The same is true, I think, in the moral world. It is indeed difficult to over-estimate the force of a great soul; though it is needful to remark that not all great souls work in the full light of publicity and have their path marked by revolution, and equally needful to remember that not all dislocating and disturbing spirits put forth any true claim to greatness. We are far too apt to confound the occasions with the causes of any great change, and to forget that if fire do indeed come out of a noble heart, it can only kindle other hearts that are already prepared to burn. Many souls were hot with Luther's indignation, before he burned the Bull in the market-place of Wittenberg; many spirits had inwardly rebelled against the deadness of the age, before Wesley told the Gospel tale to the colliers of Kingswood. One indeed speaks what the many feel; to him has been given a clearer insight, a diviner ardour, a more articulate speech; but his word is with power because of the dumb aspirations stirring in many breasts, and an universal emotion which has not yet found fit expression. And this is even more the case with regard to moral operations of a quieter and less signal, though hardly less important kind; forces which do not so much suddenly change the world, as keep it (in some poor and imperfect way) sweet and pure, and perhaps, in the course of ages, urge it a little nearer the throne of God. Is the faith of Christendom sustained from generation to generation by the succession of heroes and saints, to whose achievements all men look up with despairing admiration, and in whose acknowledged and recorded excellence they see the full embodiment of their own desire, or by the thousand nameless fidelities to duty, and obscure victories of self-devotion, and hidden glories of purity, that pass away without celebration? If you, my brethren, have any stoutness of heart to resist mean temptation, if you are conscious of any uplifting of desire towards better and more stable things than form the common stuff of life, if any quiet trust in God sustains you amid the world's chance and change, to what do you owe them? In the last resort, doubtless, to God Himself, and to God working through Christ; but immediately, and in a large measure, to hidden forces, unseen influences, which you perhaps can track only in part, but of which others know nothing. A father's integrity—a mother's sweet goodness—the quiet air of a happy home—a domestic courage and patience, at which you have looked very closely, and whose every line and lineament you know—some ancestral saintliness, which is a household tradition and no more, but which has never withered in the fierce light of public estimate,—these things have inspired and nourished your nobler part. They are the refreshing dew and the fertilizing rain, the restful night and the kindling day, of God's moral world. We grow up with them, and hardly know them for His activity; they are among the necessary conditions of our existence; and when we seek for tokens of Him, it is rather in the crises and catastrophes of life—in the sharp wound that pricks a sleeping conscience, in the call of duty which turns the whole current of our energy, in the sorrow which destroys for ever our trust in the world. But He has been with us all the while in the gentler motions of His will.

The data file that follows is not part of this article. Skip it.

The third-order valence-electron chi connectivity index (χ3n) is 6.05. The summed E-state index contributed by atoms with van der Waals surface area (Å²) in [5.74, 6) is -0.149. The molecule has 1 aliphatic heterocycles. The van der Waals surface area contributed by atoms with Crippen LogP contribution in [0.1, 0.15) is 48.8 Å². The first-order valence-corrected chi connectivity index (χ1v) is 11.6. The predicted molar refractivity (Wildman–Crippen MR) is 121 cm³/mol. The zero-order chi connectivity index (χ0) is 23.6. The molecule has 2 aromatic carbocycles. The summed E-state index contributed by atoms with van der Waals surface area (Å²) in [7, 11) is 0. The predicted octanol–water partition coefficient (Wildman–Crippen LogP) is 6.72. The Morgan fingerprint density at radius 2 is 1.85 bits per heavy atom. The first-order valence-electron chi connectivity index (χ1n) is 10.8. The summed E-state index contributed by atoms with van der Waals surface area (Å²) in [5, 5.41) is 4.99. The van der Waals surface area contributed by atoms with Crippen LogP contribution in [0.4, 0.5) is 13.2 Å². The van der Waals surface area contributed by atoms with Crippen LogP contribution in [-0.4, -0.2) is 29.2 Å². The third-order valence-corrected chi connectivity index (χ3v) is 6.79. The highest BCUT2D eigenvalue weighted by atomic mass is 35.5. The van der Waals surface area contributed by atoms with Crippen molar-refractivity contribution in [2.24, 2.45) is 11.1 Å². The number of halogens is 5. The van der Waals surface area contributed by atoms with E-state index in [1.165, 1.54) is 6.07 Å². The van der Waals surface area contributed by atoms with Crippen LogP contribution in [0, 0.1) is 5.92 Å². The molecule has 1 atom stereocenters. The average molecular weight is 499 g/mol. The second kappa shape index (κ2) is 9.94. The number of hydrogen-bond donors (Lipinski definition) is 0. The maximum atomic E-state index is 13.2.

Sometimes, I am inclined to think, we insist too much on our own estimate of small and great in the moral world, forgetting that any single fact or individual life is but one link in an endless chain of causes and consequences, of which we ought to know the whole before we can rightly estimate a part. And looking back where some light seems to rest upon our own or others' history, it is easy to see how what we should call great and signal, stands next in the line of causation to what seems (but only seems) to be trivial, and is certainly obscure. Let us take the most remarkable instance of all,—the Christ, whom no scepticism can dethrone from the foremost place in human history,—who, whatever else he was, must be admitted even by unbelief to have set his mark upon mankind more deeply than any other son of men. Yet how he emerges upon the world out of secrecy and silence! Whatever bright cloud of hope and prophecy had formerly floated about his cradle, has long been scattered and forgotten; and he comes, from his Galilean hills, one of the simple folk who earned their bread in the sweat of their brow, unlearned save in the ancestral wisdom of his people, unheralded but by the village estimate of a sweet and innocent life, to finish the work of a long line of prophets, and to lift humanity nearer to God. And we are often so eager to prove the singularity of his mission, and to take him out of the category of other workers for God, as to miss the great lesson which is to be learned of the way in which the Father always trains and educates a faithful and victorious Son. Of his mother, who knows anything, save what the few hints and statements of the Evangelists disclose? A superstition, not without its tender and graceful side, has taken her from her cottage home at Nazareth, and crowned her Queen of Heaven; till all the familiar extravagances of mythology have obliterated even from men's imagination the lines of a sweet and strong human character. And yet what a marvellous woman must have been this unknown mother of Christ! What depth of tenderness, what steadiness of judgment, what a majestic and yet winning purity, what a faculty of self-devotion (not yet too hardly tried), what a simple intensity of devoutness, must have watched and helped the child, as he grew and blossomed into man! What airs from heaven must have blown about that lowly roof, filling all who dwelt beneath it with a noble simplicity of content with their own lot, and one, with a nobler discontent with the world's innumerable wrongs and sufferings! These were God's quiet ways, and the very record of them has disappeared; they survive only in their result. But there is no son in whom mother's blood does not flow, and though now we know not how or where, the Mary of whom the world is ignorant, lived and spoke and died in the Christ, to whom the world looks up.